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Climate change, women’s health, and the role of obstetricians and gynecologists in leadership

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A leading group of obstetricians and gynecologists bring attention to the urgent crises of climate change and the risks it poses to pregnant people, developing fetuses, and reproductive health. They shed light on the need for solutions and global cooperation to address the issue, especially fossil fuel production.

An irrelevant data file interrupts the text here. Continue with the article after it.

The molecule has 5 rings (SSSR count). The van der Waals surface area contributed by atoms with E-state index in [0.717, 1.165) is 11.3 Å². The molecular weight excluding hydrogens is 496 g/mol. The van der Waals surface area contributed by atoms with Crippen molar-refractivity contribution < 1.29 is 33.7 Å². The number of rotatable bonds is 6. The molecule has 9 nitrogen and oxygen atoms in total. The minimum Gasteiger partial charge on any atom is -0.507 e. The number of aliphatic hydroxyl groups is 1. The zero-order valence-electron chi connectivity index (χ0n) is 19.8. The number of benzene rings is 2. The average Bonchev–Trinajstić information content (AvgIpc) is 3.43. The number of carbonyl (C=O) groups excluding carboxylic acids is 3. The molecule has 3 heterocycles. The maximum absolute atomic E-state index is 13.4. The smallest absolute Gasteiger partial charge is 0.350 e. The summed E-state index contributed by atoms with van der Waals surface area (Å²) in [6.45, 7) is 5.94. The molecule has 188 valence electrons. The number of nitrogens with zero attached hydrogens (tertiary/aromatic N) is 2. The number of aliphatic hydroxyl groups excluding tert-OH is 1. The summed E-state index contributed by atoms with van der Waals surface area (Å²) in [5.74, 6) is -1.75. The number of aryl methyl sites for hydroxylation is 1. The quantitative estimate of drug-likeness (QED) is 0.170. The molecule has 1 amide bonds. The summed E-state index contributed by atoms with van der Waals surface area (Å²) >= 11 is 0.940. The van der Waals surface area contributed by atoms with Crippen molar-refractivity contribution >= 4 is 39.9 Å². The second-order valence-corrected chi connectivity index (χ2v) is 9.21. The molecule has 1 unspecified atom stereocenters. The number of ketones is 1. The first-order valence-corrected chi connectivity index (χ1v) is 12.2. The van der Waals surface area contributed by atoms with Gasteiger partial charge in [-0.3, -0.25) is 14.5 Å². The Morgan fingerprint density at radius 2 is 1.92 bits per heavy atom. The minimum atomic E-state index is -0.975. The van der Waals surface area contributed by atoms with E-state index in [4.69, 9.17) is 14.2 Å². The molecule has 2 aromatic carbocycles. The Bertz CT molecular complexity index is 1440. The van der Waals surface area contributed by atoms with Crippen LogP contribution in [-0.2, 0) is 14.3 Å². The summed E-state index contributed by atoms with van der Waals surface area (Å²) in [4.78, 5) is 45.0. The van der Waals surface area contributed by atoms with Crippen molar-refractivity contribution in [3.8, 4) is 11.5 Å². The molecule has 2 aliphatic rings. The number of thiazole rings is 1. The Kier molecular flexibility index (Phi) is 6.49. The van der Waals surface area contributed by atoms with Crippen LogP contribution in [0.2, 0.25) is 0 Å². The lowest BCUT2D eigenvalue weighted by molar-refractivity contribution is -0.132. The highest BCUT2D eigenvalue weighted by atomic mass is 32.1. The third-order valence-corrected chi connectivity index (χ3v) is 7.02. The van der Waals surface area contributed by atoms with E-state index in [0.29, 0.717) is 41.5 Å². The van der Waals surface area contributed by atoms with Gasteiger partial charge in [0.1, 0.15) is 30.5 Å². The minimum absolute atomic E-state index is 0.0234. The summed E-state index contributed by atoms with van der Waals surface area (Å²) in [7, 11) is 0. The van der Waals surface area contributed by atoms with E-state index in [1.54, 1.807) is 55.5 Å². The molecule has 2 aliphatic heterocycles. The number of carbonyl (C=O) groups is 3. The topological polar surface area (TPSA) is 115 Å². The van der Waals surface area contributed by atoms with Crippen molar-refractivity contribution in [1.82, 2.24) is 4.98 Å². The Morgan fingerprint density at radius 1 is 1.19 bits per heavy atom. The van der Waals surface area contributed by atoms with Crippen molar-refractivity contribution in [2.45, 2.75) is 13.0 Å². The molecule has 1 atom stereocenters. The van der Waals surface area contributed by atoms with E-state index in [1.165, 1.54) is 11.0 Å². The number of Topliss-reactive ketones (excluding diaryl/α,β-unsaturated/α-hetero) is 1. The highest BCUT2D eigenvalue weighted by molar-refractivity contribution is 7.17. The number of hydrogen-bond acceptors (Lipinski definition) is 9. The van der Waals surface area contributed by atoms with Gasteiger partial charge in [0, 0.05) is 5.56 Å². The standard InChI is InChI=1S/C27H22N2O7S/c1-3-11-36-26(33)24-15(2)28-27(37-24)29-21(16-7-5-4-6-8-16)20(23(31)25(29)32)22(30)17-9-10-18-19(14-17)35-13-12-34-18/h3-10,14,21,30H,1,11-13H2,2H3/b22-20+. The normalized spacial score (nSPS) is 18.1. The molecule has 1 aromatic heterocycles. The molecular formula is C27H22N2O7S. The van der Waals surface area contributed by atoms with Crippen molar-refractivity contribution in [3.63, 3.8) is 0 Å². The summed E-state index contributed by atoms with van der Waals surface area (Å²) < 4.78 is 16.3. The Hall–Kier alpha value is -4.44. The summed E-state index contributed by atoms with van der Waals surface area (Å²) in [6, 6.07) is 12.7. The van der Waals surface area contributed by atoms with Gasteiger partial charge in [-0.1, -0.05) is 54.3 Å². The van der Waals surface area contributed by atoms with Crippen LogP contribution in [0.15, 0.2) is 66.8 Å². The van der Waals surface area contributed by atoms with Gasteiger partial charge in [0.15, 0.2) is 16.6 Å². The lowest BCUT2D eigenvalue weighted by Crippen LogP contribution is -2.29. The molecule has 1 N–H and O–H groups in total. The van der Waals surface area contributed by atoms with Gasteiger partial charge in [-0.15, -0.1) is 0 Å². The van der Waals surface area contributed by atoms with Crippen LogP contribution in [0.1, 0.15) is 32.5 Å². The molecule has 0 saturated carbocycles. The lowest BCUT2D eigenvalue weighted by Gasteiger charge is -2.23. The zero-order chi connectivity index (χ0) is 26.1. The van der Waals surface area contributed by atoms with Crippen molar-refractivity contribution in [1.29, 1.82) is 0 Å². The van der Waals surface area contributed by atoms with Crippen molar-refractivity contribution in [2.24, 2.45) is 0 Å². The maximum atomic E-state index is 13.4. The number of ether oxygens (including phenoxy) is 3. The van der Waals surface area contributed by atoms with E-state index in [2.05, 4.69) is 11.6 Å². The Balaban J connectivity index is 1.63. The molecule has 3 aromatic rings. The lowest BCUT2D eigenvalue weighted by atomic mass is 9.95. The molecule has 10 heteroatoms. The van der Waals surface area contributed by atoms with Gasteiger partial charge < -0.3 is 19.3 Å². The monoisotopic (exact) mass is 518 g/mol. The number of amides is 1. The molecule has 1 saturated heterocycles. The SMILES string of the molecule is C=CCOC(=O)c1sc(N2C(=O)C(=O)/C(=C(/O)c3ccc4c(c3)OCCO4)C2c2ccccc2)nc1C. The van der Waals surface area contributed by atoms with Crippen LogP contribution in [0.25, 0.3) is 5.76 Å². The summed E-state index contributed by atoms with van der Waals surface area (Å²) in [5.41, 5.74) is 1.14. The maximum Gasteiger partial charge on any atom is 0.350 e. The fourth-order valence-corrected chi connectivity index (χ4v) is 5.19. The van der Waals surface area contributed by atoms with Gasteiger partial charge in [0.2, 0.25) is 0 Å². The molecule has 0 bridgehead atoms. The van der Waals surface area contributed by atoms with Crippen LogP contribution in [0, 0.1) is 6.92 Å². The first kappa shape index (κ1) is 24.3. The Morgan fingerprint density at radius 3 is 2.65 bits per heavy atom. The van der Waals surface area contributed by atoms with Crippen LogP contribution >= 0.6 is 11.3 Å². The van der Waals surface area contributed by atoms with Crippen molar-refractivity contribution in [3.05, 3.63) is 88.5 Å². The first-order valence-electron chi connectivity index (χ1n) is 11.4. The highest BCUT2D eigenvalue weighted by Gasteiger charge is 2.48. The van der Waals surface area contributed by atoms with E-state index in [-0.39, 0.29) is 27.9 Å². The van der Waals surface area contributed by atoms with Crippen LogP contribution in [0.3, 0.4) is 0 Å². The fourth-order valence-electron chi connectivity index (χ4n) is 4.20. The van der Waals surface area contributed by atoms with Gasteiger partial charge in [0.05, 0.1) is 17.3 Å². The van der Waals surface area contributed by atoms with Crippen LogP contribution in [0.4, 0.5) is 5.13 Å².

Abstract: Climate change is one of the major global health threats to the world’s population. It is brought on by global warming due in large part to increasing levels of greenhouse gases resulting from human activity, including burning fossil fuels (carbon dioxide), animal husbandry (methane from manure), industry emissions (ozone, nitrogen oxides, sulfur dioxide), vehicle/factory exhaust, and chlorofluorocarbon aerosols that trap extra heat in the earth’s atmosphere. Resulting extremes of weather give rise to wildfires, air pollution, changes in ecology, and floods. These in turn result in displacement of populations, family disruption, violence, and major impacts on water quality and availability, food security, public health and economic infrastructures, and limited abilities for civil society to maintain citizen safety. Climate change also has direct impacts on human health and well-being. Particularly vulnerable populations are affected, including women, pregnant women, children, the disabled, and the elderly, who comprise the majority of the poor globally. Additionally, the effects of climate change disproportionally affect disadvantaged communities, including low income and communities of color, and lower-income countries that are at highest risk of adverse impacts when disasters occur due to inequitable distribution of resources and their socioeconomic status. The climate crisis is tilting the risk balance unfavorably for women’s sexual and reproductive health and rights as well as newborn and child health. Obstetrician/gynecologists have the unique opportunity to raise awareness, educate, and advocate for mitigation strategies to reverse climate change affecting our patients and their families. This article puts climate change in the context of women’s reproductive health as a public health issue, a social justice issue, a human rights issue, an economic issue, a political issue, and a gender issue that needs our attention now for the health and well-being of this and future generations. FIGO joins a broad coalition of international researchers and the medical community in stating that the current climate crisis presents an imminent health risk to pregnant people, developing fetuses, and reproductive health, and recognizing that we need society-wide solutions, government policies, and global cooperation to address and reduce contributors, including fossil fuel production, to climate change.

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